Phillies Rotation: Depth Chart Discussions

The “Big Three” in the rotation will enter what could be their final season together for the Philadelphia Phillies. Both Cliff Lee and Cole Hamels have signed long-term deals, but Roy Halladay enters 2013 in the final year of his contract. The club holds a $20 million option on Halladay in 2014, but for the first time in his career, he’s not a sure thing to earn that payday. Halladay struggled through injuries and decreased fastball velocity en route to his worst season since 2000. For the first time in his career, Halladay is a major question mark. A resurgent year would push the Phillies to sleeper status, but if Halladay is in his decline phase, the club’s rotation looks drops off significantly after two starters.

Cole Hamels has pretty much usurped the top spot in the rotation over Cliff Lee and Roy Halladay. While he dealt with a fair amount on injuries throughout the minor leagues, Hamels has stay healthy and consistent since he reached the majors. He’s really become one of the safest starting pitching in fantasy baseball. Lee is a lock for 200+ innings, a bunch of strikeouts and a strong walk rate. If you had to nit-pick, he has been somewhat prone to the long-ball in past seasons. But, even then, it’s nothing to get too worked up about. At age-29, there’s no reason to expect age-related decline to kick in just yet. He’ll be as good as everyone expects again.

Cliff Lee was probably a disappointment in most fantasy leagues based on his low win total. Since you’re reading RotoGraphs, you’re already aware of how unlucky Lee must have been last year. A look at his numbers confirms that he was basically the same pitcher he’s always been. The 24.4% strikeout rate was in line with what he’s done the past two years, and his 3.3% walk rate was stellar. Lee was more susceptible to home runs last year, but has done a better job of suppressing them in the past. Even with the elevated home run rate, he posted a 3.16 FIP. Though he’ll be 34-years-old this season, there’s no reason to be concerned about Lee moving forward. He’s still a fantasy ace who is coming off a tough year. Expect elite production again.

There are plenty of reasons to be concerned about Roy Halladay entering the year. Halladay was uncharacteristically bad, finishing 2012 with a 4.49 ERA. While his 3.69 FIP suggests there’s reason to believe in a bounce-back, Halladay displayed some worrisome trends. His fastball velocity dropped to 90.5 mph last year, down from 91.9 mph in 2011. Some of that can be attributed to a back injury, which limited Halladay to 156 innings, but there’s also some concern about age-related decline catching up with him. Halladay will be 36-years-old this season. You’ll hear fantasy analysts say you should completely avoid spring training stats, but Halladay has been awful thus far in the spring. And given that he’s had velocity issues already, that doesn’t seem promising. It could be that the narrative is clouding our judgement and we shouldn’t pay attention to his spring struggles, or it could be a sign that things might not get better. Hallday has tremendous upside, but you probably won’t feel great taking him as high as he’s being selected in most drafts.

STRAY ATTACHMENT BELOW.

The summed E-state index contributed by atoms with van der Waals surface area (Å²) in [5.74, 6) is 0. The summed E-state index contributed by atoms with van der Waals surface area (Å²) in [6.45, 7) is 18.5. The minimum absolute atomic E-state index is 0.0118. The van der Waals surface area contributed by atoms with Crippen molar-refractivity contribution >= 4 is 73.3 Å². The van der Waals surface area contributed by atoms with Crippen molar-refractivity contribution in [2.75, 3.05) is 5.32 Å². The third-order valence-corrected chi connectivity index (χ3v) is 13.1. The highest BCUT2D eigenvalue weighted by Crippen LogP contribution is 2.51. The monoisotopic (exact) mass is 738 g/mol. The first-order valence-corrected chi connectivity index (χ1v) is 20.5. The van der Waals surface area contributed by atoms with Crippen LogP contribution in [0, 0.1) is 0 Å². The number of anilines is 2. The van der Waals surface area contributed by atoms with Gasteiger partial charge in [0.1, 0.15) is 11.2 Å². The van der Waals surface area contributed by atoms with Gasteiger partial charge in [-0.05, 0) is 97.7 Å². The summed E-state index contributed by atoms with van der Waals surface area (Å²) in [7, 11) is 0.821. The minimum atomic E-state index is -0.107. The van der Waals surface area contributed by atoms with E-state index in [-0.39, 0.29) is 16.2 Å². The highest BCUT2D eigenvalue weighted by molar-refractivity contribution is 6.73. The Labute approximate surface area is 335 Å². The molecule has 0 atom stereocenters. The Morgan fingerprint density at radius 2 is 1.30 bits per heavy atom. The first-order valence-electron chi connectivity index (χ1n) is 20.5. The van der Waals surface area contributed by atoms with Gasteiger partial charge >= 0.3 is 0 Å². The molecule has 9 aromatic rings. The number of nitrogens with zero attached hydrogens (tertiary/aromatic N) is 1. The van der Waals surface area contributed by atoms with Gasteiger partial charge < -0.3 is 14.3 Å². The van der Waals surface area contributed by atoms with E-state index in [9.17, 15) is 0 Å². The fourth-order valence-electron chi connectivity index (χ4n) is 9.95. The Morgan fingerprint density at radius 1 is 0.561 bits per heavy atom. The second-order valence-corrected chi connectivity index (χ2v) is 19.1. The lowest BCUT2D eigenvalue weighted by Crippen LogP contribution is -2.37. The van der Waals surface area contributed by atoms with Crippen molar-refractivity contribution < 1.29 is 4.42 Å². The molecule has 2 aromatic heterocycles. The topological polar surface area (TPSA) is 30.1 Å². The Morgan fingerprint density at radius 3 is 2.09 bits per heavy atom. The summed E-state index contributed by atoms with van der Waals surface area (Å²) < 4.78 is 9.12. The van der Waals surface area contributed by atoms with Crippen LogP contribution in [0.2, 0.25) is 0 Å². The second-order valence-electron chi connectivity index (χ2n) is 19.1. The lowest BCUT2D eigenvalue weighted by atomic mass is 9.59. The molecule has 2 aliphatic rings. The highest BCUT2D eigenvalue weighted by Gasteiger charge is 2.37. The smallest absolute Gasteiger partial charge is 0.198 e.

FIP doesn’t believe in Kyle Kendrick, but he’s posted a sub-4.00 ERA in each of the past two seasons. His strikeout rate jumped quite a bit last year, but he still only struck out 17.2% of hitters. Home runs have hurt him the past couple of seasons, though he doesn’t get himself into too much trouble by limiting his walks. That could be one reason for the disparity between his ERA and his FIP. Kendrick is a fine back-end starter on a MLB team, but he lacks the upside to make him valuable in mixed fantasy leagues.

John Lannan is pretty similar to Kendrick, but with worst numbers. He’s a soft-tossing lefty that relies on contact and ground balls in order to get outs. His 12.1% strikeout rate is unacceptable for most fantasy leagues, and he doesn’t have elite control to offset his lack of punch-outs. He just won’t do enough to warrant a draft spot unless it’s in a deep NL-only league.

Tyler Cloyd was actually alright in six starts with the team last season. Both his 21.7% strikeout rate and 5.1% walk rate were effective. His numbers were ruined by home runs. Cloyd gave up eight home runs in just 33 innings, a staggering rate. If he continues to post a 32.3 ground ball rate, he’ll always have issues with the long ball. That’s not acceptable considering his home park.

The Phillies have two elite pitchers, one huge question mark and two deep-league only guys in the rotation. Halladay remains the major wild card. If he’s back to normal, he could singlehandedly win many leagues based on his low draft position. If not, you’ll have wasted a decent pick on a player at the end of his rope. Just take either Lee or Hamels early, and let someone else take the shot on Halladay.

Early depth chart

Num Name IP K/9 BB/9 HR/9 GB% ERA FIP xFIP WAR
1 Cole Hamels 215.1 9.03 2.17 1.00 43.40% 3.05 3.30 3.23 4.5
2 Cliff Lee 211.0 8.83 1.19 1.11 45.00% 3.16 3.13 3.06 4.9
3 Roy Halladay 156.1 7.60 2.07 1.04 44.70% 4.49 3.69 3.60 2.5
4 Kyle Kendrick 145.2 6.55 2.41 1.24 47.80% 3.89 4.35 4.17 1.2
5 John Lannan 32.2 4.68 3.86 0.00 56.90% 4.13 3.71 4.70 0.5
6 Tyler Cloyd 33.0 8.18 1.91 2.18 32.30% 4.91 5.25 4.19 0.0

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Chris is a blogger for He has also contributed to Sports on Earth, the 2013 Hard Ball Times Baseball Annual, ESPN, FanGraphs and RotoGraphs. He tries to be funny on twitter @Chris_Cwik.

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